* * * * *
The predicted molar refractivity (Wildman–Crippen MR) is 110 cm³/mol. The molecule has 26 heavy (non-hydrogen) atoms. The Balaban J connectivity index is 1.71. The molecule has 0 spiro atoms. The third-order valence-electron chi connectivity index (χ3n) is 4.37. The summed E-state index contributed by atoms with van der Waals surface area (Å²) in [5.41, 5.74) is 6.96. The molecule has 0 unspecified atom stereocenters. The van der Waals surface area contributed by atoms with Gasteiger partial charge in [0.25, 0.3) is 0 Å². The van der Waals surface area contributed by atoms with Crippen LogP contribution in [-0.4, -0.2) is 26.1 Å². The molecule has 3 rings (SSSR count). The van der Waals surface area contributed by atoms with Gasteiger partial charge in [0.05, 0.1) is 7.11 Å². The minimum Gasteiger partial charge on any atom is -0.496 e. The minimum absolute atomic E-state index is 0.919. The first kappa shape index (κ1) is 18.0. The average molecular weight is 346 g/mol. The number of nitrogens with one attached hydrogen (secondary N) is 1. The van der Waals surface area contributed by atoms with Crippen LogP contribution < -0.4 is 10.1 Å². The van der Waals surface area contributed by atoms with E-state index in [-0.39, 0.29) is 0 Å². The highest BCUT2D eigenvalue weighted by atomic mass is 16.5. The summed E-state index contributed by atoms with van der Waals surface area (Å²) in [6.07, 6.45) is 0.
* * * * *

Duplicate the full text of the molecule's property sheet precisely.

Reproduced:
The predicted molar refractivity (Wildman–Crippen MR) is 110 cm³/mol. The molecule has 26 heavy (non-hydrogen) atoms. The Balaban J connectivity index is 1.71. The molecule has 0 spiro atoms. The third-order valence-electron chi connectivity index (χ3n) is 4.37. The summed E-state index contributed by atoms with van der Waals surface area (Å²) in [5.41, 5.74) is 6.96. The molecule has 0 unspecified atom stereocenters. The van der Waals surface area contributed by atoms with Gasteiger partial charge in [0.25, 0.3) is 0 Å². The van der Waals surface area contributed by atoms with Crippen LogP contribution in [-0.4, -0.2) is 26.1 Å². The molecule has 3 rings (SSSR count). The van der Waals surface area contributed by atoms with Gasteiger partial charge in [0.05, 0.1) is 7.11 Å². The minimum Gasteiger partial charge on any atom is -0.496 e. The minimum absolute atomic E-state index is 0.919. The first kappa shape index (κ1) is 18.0. The average molecular weight is 346 g/mol. The number of nitrogens with one attached hydrogen (secondary N) is 1. The van der Waals surface area contributed by atoms with Crippen LogP contribution < -0.4 is 10.1 Å². The van der Waals surface area contributed by atoms with E-state index in [-0.39, 0.29) is 0 Å². The highest BCUT2D eigenvalue weighted by atomic mass is 16.5. The summed E-state index contributed by atoms with van der Waals surface area (Å²) in [6.07, 6.45) is 0.